- [C-] the philosophy of the Cynics
- the attitudes or beliefs of a cynical person
- a cynical remark, idea, or action
The definition of cynicism is an attitude of suspicion where you believe the future is bleak and that people are acting only out of self interest.
An example of cynicism is when you always think the worst and have a hard time seeing the good in anyone.
- An attitude of scornful or jaded negativity, especially a general distrust of the integrity or professed motives of others: the public cynicism aroused by governmental scandals.
- A scornfully or jadedly negative comment or act: “She arrived at a philosophy of her own, all made up of her private notations and cynicisms” ( Henry James )
- Cynicism The beliefs of the ancient Cynics.
(countable and uncountable, plural cynicisms)
- (uncountable) a distrustful attitude
- David T Wolf: "Idealism is what precedes experience; cynicism is what follows."
- (uncountable) an emotion of jaded negativity, or a general distrust of the integrity or professed motives of other people. Cynicism can manifest itself by frustration, disillusionment and distrust in regard to organizations, authorities and other aspects of society, often due to previous bad experience. Cynics often view others as motivated solely by disguised self-interest.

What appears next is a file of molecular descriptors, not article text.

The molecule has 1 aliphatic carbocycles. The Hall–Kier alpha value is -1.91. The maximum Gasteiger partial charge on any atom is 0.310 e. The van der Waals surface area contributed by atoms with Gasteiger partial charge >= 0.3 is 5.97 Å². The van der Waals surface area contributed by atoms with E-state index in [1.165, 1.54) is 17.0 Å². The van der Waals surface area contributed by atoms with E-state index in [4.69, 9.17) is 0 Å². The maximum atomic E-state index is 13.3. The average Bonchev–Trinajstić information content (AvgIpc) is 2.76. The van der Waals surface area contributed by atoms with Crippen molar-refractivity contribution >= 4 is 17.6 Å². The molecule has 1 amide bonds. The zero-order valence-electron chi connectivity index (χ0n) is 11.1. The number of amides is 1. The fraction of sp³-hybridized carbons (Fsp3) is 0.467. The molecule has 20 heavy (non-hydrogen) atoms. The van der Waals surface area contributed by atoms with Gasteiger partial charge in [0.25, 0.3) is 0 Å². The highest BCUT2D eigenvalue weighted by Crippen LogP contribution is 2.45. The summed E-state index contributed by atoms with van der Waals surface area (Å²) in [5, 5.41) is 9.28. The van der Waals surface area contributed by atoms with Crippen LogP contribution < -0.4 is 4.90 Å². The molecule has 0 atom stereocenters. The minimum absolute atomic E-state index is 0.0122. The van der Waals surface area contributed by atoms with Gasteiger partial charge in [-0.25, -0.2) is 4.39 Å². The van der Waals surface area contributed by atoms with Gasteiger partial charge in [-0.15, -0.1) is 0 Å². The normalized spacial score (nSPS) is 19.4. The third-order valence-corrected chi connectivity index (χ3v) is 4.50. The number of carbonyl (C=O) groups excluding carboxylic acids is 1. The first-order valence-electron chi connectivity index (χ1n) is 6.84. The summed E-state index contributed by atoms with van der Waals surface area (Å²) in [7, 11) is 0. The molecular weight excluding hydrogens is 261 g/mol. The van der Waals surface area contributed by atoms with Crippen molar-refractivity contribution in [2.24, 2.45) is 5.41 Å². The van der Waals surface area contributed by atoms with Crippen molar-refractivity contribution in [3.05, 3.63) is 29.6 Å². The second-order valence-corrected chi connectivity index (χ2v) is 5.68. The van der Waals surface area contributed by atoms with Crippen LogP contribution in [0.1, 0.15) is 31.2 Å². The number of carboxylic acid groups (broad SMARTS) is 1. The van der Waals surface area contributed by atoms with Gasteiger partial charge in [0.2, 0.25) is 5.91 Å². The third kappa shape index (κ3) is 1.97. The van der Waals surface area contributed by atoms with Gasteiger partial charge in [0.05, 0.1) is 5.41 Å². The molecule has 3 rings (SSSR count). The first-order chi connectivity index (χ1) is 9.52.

- (countable) a skeptical, scornful or pessimistic comment or act
- His influence was weakened, however, by his cynicism and by his ultra-aristocratic views.
- Disregarding all the accidental excrescences of the doctrine, Cynicism must be regarded as a most valuable development and as a real asset in the sum of ethical speculation.
- The cold cynicism with which he acted towards de Witt is only matched by the heroic obstinacy with which he confronted Louis.
- Cynicism, often followed by religion in a poet's later life, is common.
- Her cynicism has influenced me more than I thought; I am now skeptical of almost everything.